In This Issue

Gay Times October 08 - Issue 361

In The Know: Mark Frith

The former editor of Heat is the man who kick-started our contemporary obsession with celebrity culture

Will Young is my least favourite celebrity. He was very rude to me when we were on Pop Idol Extra together. We’d just run an interview in Heat with Gareth’s mum, and Will accused me, on live TV, of making up the quotes in that interview, which we hadn’t done. Simon Cowell says the reason Will has a problem with him, and with us, was because it seemed we were supporting Gareth. You just have to get over that.
I was ridiculously shy at school and hardly had any friends. Magazines were my world – I read them obsessively and I did a paper round purely to raise money to buy them. When I went through my A-Level years, I had a really confident best friend who pulled me out of my shell.
My family were OK when I dropped out of college to work at Smash Hits, because they knew that’s what I’d have wanted to do at the end of my course.
I’d never been on a plane when I started there. Then suddenly I was flying to Munich, on the day of the German reunification, to interview Lisa Stansfield. To be there during that weekend was just incredible – it felt quite glamorous and exciting.
I was the youngest-ever editor of Smash Hits until Kate Thornton became editor. It was sickening that she was younger than me. I’ve checked interviews where she’s said her age, just to work out whether she really was. Unfortunately, it’s true.
If I were a biscuit, I’d be a fig roll. It seems a bit northern and sentimental, and probably a bit old-fashioned.
I’m one of those annoying people who leaps out of bed in the morning and is all, “Hello world!” It’s the way I’ve always been – I’m lucky like that.
What interests me about celebrity culture is that it’s anthropological. It’s all about how people get on, fall out and fall in love with each other. That’s what engaged me and kept me engaged.
Victoria Beckham saved Heat. I was trying to talk her PR into letting her do an interview with us. I suddenly said, “What about all this rubbish in the tabloids – surely Victoria wants something out there that says it’s a load of nonsense?” She did, and we were on our way.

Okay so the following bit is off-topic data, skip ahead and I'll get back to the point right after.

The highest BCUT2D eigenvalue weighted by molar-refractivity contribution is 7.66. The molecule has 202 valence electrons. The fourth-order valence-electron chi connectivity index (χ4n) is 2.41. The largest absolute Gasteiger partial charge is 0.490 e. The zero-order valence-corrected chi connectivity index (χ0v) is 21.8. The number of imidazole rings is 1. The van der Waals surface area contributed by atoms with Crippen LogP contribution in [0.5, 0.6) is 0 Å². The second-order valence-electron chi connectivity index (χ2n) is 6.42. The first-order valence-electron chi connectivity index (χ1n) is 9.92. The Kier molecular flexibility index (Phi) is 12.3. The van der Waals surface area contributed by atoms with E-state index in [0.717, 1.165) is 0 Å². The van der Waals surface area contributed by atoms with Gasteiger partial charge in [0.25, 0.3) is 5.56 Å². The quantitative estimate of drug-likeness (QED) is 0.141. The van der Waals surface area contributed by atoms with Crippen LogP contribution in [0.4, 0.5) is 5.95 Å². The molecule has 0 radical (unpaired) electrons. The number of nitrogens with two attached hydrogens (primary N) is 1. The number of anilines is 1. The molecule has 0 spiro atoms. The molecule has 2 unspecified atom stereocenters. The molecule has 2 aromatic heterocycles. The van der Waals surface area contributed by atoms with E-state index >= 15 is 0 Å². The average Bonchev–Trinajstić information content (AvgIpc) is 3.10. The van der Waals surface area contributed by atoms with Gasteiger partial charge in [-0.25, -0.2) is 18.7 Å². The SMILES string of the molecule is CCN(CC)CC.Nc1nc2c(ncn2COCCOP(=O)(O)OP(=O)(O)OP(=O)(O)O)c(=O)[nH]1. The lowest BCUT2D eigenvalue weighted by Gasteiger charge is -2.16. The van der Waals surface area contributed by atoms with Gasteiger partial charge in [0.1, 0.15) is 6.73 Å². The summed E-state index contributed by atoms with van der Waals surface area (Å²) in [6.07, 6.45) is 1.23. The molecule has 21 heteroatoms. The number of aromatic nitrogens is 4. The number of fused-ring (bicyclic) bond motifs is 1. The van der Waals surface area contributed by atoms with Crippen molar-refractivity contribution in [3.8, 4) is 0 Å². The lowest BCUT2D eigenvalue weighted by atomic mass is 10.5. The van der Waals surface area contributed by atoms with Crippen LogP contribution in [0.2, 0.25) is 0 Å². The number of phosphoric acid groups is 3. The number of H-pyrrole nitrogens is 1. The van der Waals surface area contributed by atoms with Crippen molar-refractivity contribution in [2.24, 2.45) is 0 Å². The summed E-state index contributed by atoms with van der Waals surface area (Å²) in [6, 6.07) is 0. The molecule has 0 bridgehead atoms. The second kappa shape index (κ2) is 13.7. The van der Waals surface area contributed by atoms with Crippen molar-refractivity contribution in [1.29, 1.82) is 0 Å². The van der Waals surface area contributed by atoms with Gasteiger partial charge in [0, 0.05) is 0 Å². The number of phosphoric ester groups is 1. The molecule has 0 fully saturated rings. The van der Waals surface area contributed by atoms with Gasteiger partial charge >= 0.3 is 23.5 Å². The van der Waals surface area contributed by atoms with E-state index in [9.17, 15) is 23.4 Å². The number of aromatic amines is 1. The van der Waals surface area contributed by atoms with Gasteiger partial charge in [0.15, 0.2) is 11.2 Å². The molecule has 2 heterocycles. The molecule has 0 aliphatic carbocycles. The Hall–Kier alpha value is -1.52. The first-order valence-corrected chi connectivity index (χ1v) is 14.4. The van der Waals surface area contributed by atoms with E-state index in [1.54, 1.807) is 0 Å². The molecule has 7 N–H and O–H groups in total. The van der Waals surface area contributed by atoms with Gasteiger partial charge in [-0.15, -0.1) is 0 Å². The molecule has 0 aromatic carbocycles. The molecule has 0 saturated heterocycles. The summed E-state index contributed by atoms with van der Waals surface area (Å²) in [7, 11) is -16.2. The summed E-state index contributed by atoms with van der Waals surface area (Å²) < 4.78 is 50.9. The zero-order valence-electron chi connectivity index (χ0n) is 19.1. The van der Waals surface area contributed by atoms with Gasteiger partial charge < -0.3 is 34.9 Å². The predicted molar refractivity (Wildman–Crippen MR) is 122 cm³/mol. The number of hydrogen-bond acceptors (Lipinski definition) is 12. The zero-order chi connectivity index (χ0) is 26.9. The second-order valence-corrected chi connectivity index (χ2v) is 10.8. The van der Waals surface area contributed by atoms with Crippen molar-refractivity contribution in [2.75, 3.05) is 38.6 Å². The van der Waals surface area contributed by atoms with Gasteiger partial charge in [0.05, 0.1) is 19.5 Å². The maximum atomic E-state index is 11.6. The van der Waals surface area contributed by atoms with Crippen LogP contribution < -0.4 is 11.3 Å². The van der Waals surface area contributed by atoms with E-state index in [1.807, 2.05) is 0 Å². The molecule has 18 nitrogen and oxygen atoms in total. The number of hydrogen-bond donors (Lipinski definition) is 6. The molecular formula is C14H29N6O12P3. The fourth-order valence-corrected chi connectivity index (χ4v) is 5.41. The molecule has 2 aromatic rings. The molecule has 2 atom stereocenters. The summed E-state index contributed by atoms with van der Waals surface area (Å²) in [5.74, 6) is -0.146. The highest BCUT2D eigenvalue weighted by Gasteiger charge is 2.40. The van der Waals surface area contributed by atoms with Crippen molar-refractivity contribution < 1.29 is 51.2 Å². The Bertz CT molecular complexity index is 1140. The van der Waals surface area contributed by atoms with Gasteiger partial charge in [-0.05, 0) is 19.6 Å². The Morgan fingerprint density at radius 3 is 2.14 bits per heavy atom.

I had a few sleepless nights as editor, but not as many as you’d expect. I worried more during the day than at night.
Jordan and [her son] Harvey are on the cover of OK! magazine quite a lot, and she talks with humour about his eating habits. So [the sticker Heat printed] was a reference to that. In our world it made sense, but in the cold light of day it didn’t and we were very quick to apologise. We made a mistake and we regretted it.
The celebrity I feel most sorry for is Kerry Katona. Her life turned upside down when [her husband] Bryan McFadden met [Australian singer] Delta Goodrem. Previously she was in a cosy, secure, happy family set-up, which she’d never had a chance of in her childhood. Suddenly that all ended through no fault of her own.
I’m a real advocate of what they’re trying to do in LA, with paparazzi keeping their distance. There’ll always be paparazzi photographers – it’s part of the deal for celebrities – but there’s an issue with how close they get.
The day I left Heat I made a speech. I said, “I hope that, if nothing else, I’ve shown you can be the editor of a magazine without being a wanker, wandering around screaming and shouting, like the stereotype in films and TV shows.”
Reality is now a part of all TV. In the Olympics, you had these little films before Rebecca Adlington swam, where you got to meet her parents and you knew about her childhood. So when she was swimming you felt you were part of that because you’d got to know her.
I wouldn’t pose naked for a million dollars. Never in a million years.
I’m a dad now and a lot of people around me think that’s made a huge change. My son was born in December 2005 and we have a second baby due at the beginning of next year. I’m not sure whether [my girlfriend] Gaby would like more children, but two is fine for me.
I sometimes look back at how someone who got into magazines because he liked Pop music could end up doing a magazine that’s so controversial, when, in himself, he’s not at all controversial. It’s one of life’s weird ironies.

Mark Frith’s book, The Celeb Diaries: The Sensational Inside Story of the Celebrity Decade, is out now from Ebury Press, £14.99

Words: Peter Hart

Photos Leon Csernohlavek,

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